Tuition cap approved by BOG
We discussed the proposed tuition cap in an earlier post. Well… it isn’t “proposed” anymore. The UNC System Board of Governors approved the 6.5% Tuition Increase Cap for a four year trial period on Friday, October 13, 2006.
Here’s a short article on the subject from WRAL TV in Raleigh (via UNCASG):
The University of North Carolina Board of Governors on Friday approved a 6.5 percent cap on tuition increases at the UNC system’s 16 campuses.
UNC President Erskine Bowles proposed the cap as a way to help families plan for higher-education costs. He said he also wants state lawmakers to pick up more slack in funding the university system’s needs.
“It’s affordable, and that’s the most important thing — to hold down cost of a college degree for our kids. At last, we have a cap on campus-initiated tuition,” Bowles said.
The 6.5 percent amount represents the average annual tuition increase over the past 34 years. The cap will remain in place for four years before UNC officials review it for possible changes.
Students, who usually oppose votes on tuition increases by university administrators, backed the idea of a cap on increases.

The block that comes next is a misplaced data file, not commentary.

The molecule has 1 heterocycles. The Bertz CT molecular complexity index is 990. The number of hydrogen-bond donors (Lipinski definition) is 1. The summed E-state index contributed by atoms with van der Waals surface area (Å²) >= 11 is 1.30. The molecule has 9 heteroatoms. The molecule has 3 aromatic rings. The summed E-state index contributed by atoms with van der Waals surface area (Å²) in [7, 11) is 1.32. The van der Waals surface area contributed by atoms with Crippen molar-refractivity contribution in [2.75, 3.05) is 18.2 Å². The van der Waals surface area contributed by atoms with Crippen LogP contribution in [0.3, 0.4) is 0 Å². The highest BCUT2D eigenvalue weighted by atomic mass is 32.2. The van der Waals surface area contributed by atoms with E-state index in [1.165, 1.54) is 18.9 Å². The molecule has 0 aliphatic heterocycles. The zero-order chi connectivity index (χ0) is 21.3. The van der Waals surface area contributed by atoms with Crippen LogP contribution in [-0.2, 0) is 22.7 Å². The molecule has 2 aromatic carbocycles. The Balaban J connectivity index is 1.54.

“This plan will allow for students and their families to be able to plan financially for future increases and educational costs and send a clear message to lawmakers that they must fund the unmet needs of the university styem,” said Derek Pantiel, a senior at North Carolina Central University.
In addition to the proposed tuition cap, Bowles said he plans to ask the General Assembly to fund faculty pay raises for two years and $38 million for tuition assistance.
As a means of full disclosure (even though the tag-line of this blog does say this is an “Insider’s View” and this should be apparent) both Ryan and I were present at the UNC Association of Student Governments General Body meeting when the new tuition plan was discussed by students. It was discussed more in depth in the Government Affairs Committee, of which I am a member. Most, if not all, of the students at the ASG General Assembly meeting were in favor of the plan. It is reasonable, the rate isn’t too high and each time a campus does want to increase tuition it will be mandated to set aside 50% of whatever the increase is for faculty pay (so we can get a good education, of course) and financial aid for tuition.
Despite how The Daily Tar Heel makes the situation look and despite how hard they try to bash UNC campus Student Body Presidents and other student leaders, we didn’t walk away from talking about the tuition plan without voicing and recording our concerns (which were, of course, addressed with UNC System officials by ASG leaders).